Wednesday, January 28, 2009

Art at the 'Berry

Misses Lilly and Zoe discussing their thoughts
on who might win this year's Caldecott Medal.
"Hmmm...." Zoe is saying. (Of course, she guessed correctly!)

Working at the public library can have its ups and downs. Everyday we hear lines such as: "Well, see, my girlfriend used my card when we were still together, but we broke up now, and, well, I don't think there's any way I can get those back."

OK, sorry to hear about the breakup. We still want the books back, friend.

Or how about this perennial favorite: "I couldn't have checked those books out." (Chuckle, chuckle-- quick glance around the room) "I was in jail when those puppies were checked out!"

Great. Pony up the books or the money, dude. Please, don't make my rabbit come down here and teach you a lesson. Really, you don't want that, do you?

And this: "I've never had a 'liberry' card. How did you get my signature on that 'liberry' card application???"

I'm just as confused as you are, believe you me.

But people and excuses like this are perfectly balanced with the people who are completely responsible and see the library as the wonderful and magical place it can be. A place where one can obtain access to a world of information and resources. A place where the Caldecott Medal exists.

Every year, when the Caldecott contenders are announced, our staff takes some time to pass around the nominees to see what everyone thinks. We all take guesses as to which book or books are our faves and/ or which one we think will win.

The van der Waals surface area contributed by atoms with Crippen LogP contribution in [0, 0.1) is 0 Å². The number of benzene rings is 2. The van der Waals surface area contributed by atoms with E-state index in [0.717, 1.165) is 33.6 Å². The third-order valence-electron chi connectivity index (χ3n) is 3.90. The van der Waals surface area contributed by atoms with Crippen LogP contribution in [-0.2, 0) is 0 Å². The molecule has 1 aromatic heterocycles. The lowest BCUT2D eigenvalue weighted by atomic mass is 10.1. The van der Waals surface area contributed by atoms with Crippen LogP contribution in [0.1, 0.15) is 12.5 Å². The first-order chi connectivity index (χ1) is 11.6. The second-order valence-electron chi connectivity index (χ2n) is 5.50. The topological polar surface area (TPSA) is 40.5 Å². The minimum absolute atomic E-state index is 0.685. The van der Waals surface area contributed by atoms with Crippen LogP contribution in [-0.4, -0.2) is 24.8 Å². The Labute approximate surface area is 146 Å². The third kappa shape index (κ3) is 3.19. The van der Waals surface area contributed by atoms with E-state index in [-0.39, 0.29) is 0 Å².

This year, the most Distinguished American Picture Book for Children was... (drum roll please)...

The House in the Night
written by Susan Marie Swanson and illustrated by Beth Krommes.

This is the second year in a row that a book with (almost completely) black and white illustrations has won the Medal. I think that's pretty darn cool, even though in my own art I love to use color. I think it takes a special talent to be able to make beauty like this with very limited color schemes. This particular book was illustrated with the use of scratchboard. Neat-o-neat.

The other contenders were pretty cool, too. Take a looksie. Better yet, go to the 'liberry' and take a look in person.

1 comment:

Nerdy Renegade said...

Hilarious customer experiences! As someone with many years in customer service/retail/health care - I never ceased to be amazed at the stuff I hear! Kudos to you for hanging in there through it all.

Love the photo, BTW. Have been telling my hubby we need to buy a bunny (insert him rolling his eyes at me here) because I'm inspired by you two and your tribe of furry friends :-)